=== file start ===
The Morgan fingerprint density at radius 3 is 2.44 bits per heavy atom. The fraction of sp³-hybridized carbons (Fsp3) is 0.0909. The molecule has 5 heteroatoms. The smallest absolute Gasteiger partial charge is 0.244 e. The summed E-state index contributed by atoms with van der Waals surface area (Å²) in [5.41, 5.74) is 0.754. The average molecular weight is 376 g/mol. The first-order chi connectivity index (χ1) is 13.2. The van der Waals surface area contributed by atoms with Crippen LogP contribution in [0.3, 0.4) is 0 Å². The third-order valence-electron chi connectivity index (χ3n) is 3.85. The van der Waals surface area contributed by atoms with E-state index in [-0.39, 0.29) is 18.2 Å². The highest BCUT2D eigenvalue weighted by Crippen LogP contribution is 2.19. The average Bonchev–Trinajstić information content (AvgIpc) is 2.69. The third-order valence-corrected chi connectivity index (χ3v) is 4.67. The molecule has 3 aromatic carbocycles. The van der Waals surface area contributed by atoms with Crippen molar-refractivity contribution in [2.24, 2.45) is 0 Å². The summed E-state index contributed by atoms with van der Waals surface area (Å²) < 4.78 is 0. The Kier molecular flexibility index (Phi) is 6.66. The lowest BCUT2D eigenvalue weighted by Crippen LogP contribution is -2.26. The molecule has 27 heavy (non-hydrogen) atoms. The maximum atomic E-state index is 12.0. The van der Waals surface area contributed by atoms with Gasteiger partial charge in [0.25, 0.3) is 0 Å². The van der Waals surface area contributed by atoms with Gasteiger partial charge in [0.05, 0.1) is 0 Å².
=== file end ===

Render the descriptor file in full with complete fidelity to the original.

The Morgan fingerprint density at radius 3 is 2.44 bits per heavy atom. The fraction of sp³-hybridized carbons (Fsp3) is 0.0909. The molecule has 5 heteroatoms. The smallest absolute Gasteiger partial charge is 0.244 e. The summed E-state index contributed by atoms with van der Waals surface area (Å²) in [5.41, 5.74) is 0.754. The average molecular weight is 376 g/mol. The first-order chi connectivity index (χ1) is 13.2. The van der Waals surface area contributed by atoms with Crippen LogP contribution in [0.3, 0.4) is 0 Å². The third-order valence-electron chi connectivity index (χ3n) is 3.85. The van der Waals surface area contributed by atoms with E-state index in [-0.39, 0.29) is 18.2 Å². The highest BCUT2D eigenvalue weighted by Crippen LogP contribution is 2.19. The average Bonchev–Trinajstić information content (AvgIpc) is 2.69. The third-order valence-corrected chi connectivity index (χ3v) is 4.67. The molecule has 3 aromatic carbocycles. The van der Waals surface area contributed by atoms with Crippen molar-refractivity contribution in [2.24, 2.45) is 0 Å². The summed E-state index contributed by atoms with van der Waals surface area (Å²) < 4.78 is 0. The Kier molecular flexibility index (Phi) is 6.66. The lowest BCUT2D eigenvalue weighted by Crippen LogP contribution is -2.26. The molecule has 27 heavy (non-hydrogen) atoms. The maximum atomic E-state index is 12.0. The van der Waals surface area contributed by atoms with Gasteiger partial charge in [0.25, 0.3) is 0 Å². The van der Waals surface area contributed by atoms with Gasteiger partial charge in [0.05, 0.1) is 0 Å².